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Int J Comput Assist Radiol Surg. 2017 Oct;12(10):1711-1725. doi: 10.1007/s11548-017-1578-5. Epub 2017 Apr 8.

3D intra-operative ultrasound and MR image guidance: pursuing an ultrasound-based management of brainshift to enhance neuronavigation.

Author information

1
Department of Medical Biotechnology and Translational Medicine, Università degli Studi di Milano, Via Vanvitelli 32, Milan, Italy.
2
Unit of Surgical Neuro-Oncology, Humanitas Research Hospital, via Manzoni 56, Rozzano, Milan, Italy.
3
Computer Aided Medical Procedures (CAMP), Technische Universität München, Boltzmannstrae 3, Garching b. München, Germany. christoph.hennersperger@tum.de.
4
Computer Aided Medical Procedures (CAMP), Technische Universität München, Boltzmannstrae 3, Garching b. München, Germany.
5
IBM Almaden Research Center, 650 Harry Road, San Jose, CA, 95120, USA.
6
Department of Child and Adolescent Psychiatry, Psychosomatic and Psychotherapy, Ludwig-Maximilian-University, Nußbaumstraße 5a, Munich, Germany.
7
Neuroradiology Unit and CERMAC, IRCCS San Raffaele Scientific Institute, Vita-Salute San Raffaele University, Via Olgettina 58, Milan, Italy.
8
Computer Aided Medical Procedures (CAMP), Johns Hopkins University, 3400 North Charles Street, Baltimore, MD, USA.
9
Department of Oncology and Hemato-Oncology, Università degli Studi di Milano, Via Festa del Perdono 7, Milan, Italy.

Abstract

BACKGROUND:

Brainshift is still a major issue in neuronavigation. Incorporating intra-operative ultrasound (iUS) with advanced registration algorithms within the surgical workflow is regarded as a promising approach for a better understanding and management of brainshift. This work is intended to (1) provide three-dimensional (3D) ultrasound reconstructions specifically for brain imaging in order to detect brainshift observed intra-operatively, (2) evaluate a novel iterative intra-operative ultrasound-based deformation correction framework, and (3) validate the performance of the proposed image-registration-based deformation estimation in a clinical environment.

METHODS:

Eight patients with brain tumors undergoing surgical resection are enrolled in this study. For each patient, a 3D freehand iUS system is employed in combination with an intra-operative navigation (iNav) system, and intra-operative ultrasound data are acquired at three timepoints during surgery. On this foundation, we present a novel resolution-preserving 3D ultrasound reconstruction, as well as a framework to detect brainshift through iterative registration of iUS images. To validate the system, the target registration error (TRE) is evaluated for each patient, and both rigid and elastic registration algorithms are analyzed.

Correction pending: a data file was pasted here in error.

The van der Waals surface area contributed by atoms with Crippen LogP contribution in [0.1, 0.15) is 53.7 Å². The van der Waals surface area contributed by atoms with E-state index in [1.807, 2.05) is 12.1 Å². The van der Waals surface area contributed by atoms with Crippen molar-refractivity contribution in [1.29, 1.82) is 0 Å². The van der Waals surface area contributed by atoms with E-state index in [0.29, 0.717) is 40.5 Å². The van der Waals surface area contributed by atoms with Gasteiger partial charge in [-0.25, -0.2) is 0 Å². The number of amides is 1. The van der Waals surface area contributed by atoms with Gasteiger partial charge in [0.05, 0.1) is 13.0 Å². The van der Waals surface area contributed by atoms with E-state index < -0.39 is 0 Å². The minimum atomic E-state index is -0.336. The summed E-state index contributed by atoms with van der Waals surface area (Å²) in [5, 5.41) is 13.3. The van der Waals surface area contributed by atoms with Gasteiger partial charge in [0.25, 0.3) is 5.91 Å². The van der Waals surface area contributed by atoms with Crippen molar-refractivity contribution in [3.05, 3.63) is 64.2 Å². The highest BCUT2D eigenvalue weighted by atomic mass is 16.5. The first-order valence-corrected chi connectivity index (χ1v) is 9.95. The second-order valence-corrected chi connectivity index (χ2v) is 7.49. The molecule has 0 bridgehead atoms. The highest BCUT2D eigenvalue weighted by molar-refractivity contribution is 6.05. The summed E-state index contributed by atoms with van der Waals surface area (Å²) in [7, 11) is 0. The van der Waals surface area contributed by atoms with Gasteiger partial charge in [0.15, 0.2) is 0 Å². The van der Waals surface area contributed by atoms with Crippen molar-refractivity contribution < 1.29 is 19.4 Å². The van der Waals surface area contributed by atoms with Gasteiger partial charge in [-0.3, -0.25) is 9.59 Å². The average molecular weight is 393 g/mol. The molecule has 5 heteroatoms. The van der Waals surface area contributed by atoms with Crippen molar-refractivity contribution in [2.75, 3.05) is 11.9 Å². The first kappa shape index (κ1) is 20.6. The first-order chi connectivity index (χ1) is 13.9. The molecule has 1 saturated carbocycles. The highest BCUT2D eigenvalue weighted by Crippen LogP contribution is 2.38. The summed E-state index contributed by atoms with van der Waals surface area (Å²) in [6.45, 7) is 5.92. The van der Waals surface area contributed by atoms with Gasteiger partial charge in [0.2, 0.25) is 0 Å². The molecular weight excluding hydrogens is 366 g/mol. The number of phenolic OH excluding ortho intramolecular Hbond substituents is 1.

RESULTS:

The mean TRE based on 3D-iUS improves significantly using the proposed brainshift compensation compared to neuronavigation (iNav) before (2.7 vs. 5.9 mm; [Formula: see text]) and after dural opening (4.2 vs. 6.2 mm, [Formula: see text]), but not after resection (6.7 vs. 7.5 mm; [Formula: see text]). iUS depicts a significant ([Formula: see text]) dynamic spatial brainshift throughout the three timepoints. Accuracy of registration can be improved through rigid and elastic registrations by 29.2 and 33.3%, respectively, after dural opening, and by 5.2 and 0.4%, after resection.

CONCLUSION:

3D-iUS systems can improve the detection of brainshift and significantly increase the accuracy of the navigation in a real scenario. 3D-iUS can thus be regarded as a robust, reliable, and feasible technology to enhance neuronavigation.

KEYWORDS:

3D imaging; Brain tumor; Brainshift; Clinical evaluation; Compensation; Intra-operative imaging; Iterative registration; Sonography; Ultrasound imaging

PMID:
28391583
DOI:
10.1007/s11548-017-1578-5
[Indexed for MEDLINE]

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